Friday, October 3, 2008

Mose Allison: Where jazz meets blues

Originally published at, 10/3/08

What has surprised many people most about Mose Allison isn't his acerbic wit, bone-dry singing style, piano chops, extensive discography (more than 30 albums since 1957), the number of songs he has written (150 or so), his tireless touring (100-plus dates this year; he turns 82 in November), or his indisputable influence on music. 

It's the fact that he's not black.

The Who's Peter Townshend once thought he was. When he discovered Allison was "f****** white!" it changed his life. "Mose was one of the white guys that made it clear that white men could sing the blues," Townshend told Paul Bernays, director of the BBC documentary "Mose Allison: Ever Since I Stole the Blues." See a clip here.
The film's title comes from a song Allison penned in the 1980s. After a British journalist suggested he was "stealing" the blues, he wrote:

Well have you heard the latest
Are you in the know
It's in the morning papers
And it's on the radio
It's even going to make the TV news:
White boy steals the blues.

Allison brings his white self and hip, jazzy blues to the Artists' Quarter this weekend for three nights of genre-defying, crowd-pleasing music. The AQ has been part of his circuit for decades, starting back when it was on 26th and Nicollet in Minneapolis (now the site of the archly named Arts Quarter Lofts). 

"I think I first played with Kenny 30 years ago," Allison reminisced by phone from his home on Long Island. "It's been a long time." 

"Kenny" is AQ owner and resident drummer Kenny Horst. Like many jazz artists, Allison plays with local pick-up sections when he travels. Here he often teams with Horst and bassist Billy Peterson; this time Adam Linz will be on bass. See a video from last year.

First song penned at age 12

Born in 1927 near tiny Tippo, Miss., Mose John Allison Jr. taught himself to play piano, hanging around the jukebox at the local gas station, soaking up the sounds of blues and boogie-woogie. He wrote his first song at age 12. "It was called 'The 14-Day Palmolive Plan.' The idea was that you turn on the radio and all you get is commercials. Nowadays, TV is worse." (Four letters, Mr. Allison: TiVo.)

His father was a stride pianist and "blues was in the air," or maybe the water, since so many blues legends came from the same part of the world: Muddy Waters, B.B. King, Bo Diddley, Howlin' Wolf, Robert Johnson, John Lee Hooker, and the list goes on. 

In high school Allison listened to Louis Armstrong, Fats Waller, Duke Ellington, Louis Jordan and Nat "King" Cole. He played trumpet in the bands and wrote more songs. He spent a year at the University of Mississippi, joined the Army and played in the Army Band, returned to Ole Miss, left to form his own trio, and married Audre Mae, who has been his wife for 57 years.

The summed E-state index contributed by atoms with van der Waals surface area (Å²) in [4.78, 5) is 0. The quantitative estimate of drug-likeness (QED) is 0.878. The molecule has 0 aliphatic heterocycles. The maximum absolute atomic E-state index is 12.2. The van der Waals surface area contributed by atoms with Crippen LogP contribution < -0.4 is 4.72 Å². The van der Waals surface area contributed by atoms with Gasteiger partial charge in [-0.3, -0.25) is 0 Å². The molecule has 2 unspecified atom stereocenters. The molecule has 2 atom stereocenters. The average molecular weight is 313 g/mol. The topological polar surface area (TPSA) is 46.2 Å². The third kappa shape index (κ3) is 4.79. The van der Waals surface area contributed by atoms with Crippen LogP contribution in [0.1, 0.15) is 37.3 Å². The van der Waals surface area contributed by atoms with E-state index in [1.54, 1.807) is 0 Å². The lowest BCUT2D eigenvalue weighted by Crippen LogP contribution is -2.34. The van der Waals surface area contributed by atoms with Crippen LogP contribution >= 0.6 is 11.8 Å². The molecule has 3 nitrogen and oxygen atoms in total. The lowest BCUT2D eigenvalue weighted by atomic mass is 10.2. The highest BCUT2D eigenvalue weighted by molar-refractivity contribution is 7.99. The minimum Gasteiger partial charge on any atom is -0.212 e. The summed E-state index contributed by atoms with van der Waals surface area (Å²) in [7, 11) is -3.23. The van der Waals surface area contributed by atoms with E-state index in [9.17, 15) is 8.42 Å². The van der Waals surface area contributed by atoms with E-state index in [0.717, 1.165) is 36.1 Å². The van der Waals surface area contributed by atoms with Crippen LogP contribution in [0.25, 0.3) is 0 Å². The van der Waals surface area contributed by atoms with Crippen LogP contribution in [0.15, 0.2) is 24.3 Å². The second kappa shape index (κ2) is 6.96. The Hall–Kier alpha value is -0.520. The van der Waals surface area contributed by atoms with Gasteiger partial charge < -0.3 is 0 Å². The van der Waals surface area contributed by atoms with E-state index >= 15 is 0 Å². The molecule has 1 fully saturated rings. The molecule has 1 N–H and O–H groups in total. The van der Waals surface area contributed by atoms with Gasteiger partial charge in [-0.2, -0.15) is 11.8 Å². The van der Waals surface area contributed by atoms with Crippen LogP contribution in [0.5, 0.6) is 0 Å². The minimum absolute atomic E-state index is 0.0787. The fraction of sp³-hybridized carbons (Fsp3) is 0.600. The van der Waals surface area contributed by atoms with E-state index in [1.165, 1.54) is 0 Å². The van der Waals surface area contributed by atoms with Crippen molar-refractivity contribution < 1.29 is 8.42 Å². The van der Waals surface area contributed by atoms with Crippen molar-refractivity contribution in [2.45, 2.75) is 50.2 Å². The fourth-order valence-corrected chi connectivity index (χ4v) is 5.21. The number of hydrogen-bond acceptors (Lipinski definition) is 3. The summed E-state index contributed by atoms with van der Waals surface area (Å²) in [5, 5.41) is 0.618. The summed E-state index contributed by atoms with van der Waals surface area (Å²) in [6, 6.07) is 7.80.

What's their secret? "I once said it's because we don't have anything in common," he deadpanned. "She didn't like that because we have kids and all that."

Back in college, this time Louisiana State University, he graduated with a B.A. in English and philosophy. (Jet magazine once asked him if he was the first black man to graduate from LSU.) Does he think a major in English is worthwhile? "Who knows? Some of my songs come from literature. It doesn't hurt, that's for sure." 

In 1956, Allison moved with his young family to New York, where he played and recorded with jazz greats like Stan Getz, Zoot Sims and Gerry Mulligan, fronted his own trio, released his first recording as a leader ("Back Country Suite") and kept writing. 

'Monsters of the Id' and other wordplay

His lyrics are profound, perceptive, caustic and often hilarious, full of irony and wordplay. (Time Out noted "his gift for writing a song with a sting in the tail.") The prematurely titled "Mose Allison: Greatest Hits" (1988) contains several of his best-known sides: "Parchman Farm," "If You Live," "Young Man's Blues." (Original lyrics: "A young man ain't nothing in the world these days." Today's version: "An old man ain't nothing in the USA.") 

Many more followed: "Your Mind Is on Vacation," "Ever Since the World Ended," "Middle Class White Boy," "Certified Senior Citizen," "Everybody's Crying Mercy." And "Monsters of the Id," which only recently became popular during his shows. 

"When I first did it, nobody understood it," he said. "Now everybody digs it. … Events have caught up with it." A sampling of the lyrics:

Monsters of the id
No longer stayin' hid
And terrors of the night
Are out in broad daylight….

The creatures from the swamp
Rewrite their own Mein Kampf
Neanderthals amuck
Just tryin' to make a buck.

His songs have been covered by artists better known than he is: the Who, Bonnie Raitt, the Clash, Eric Clapton, the Yardbirds, Elvis Costello, and Diana Krall, to name a few. In 1996, Van Morrison recorded a tribute album, "Tell Me Something: The Songs of Mose Allison." 

Why not hear them from the source? "The main thing about Mose is there's only one," Horst says. "Tons of people have imitated him, but he's one of a kind." 

At the AQ, Allison will perform originals and songs he has made his own, maybe "Seventh Son" and his famously lugubrious take on "You Are My Sunshine." There has been a request for Willie Love's "V8 Ford Blues," which he recorded in 1961, when gasoline was 19 cents a gallon.

"I haven't done that in 30 years," he said. "But I'll think about it."
What: Mose Allison
Where: The Artists' Quarter
 Friday-Saturday, Oct. 3-4, 8:30 and 10:30 p.m. ($20); Sunday, Oct. 5, 7:30 and 9:30 p.m. ($20)

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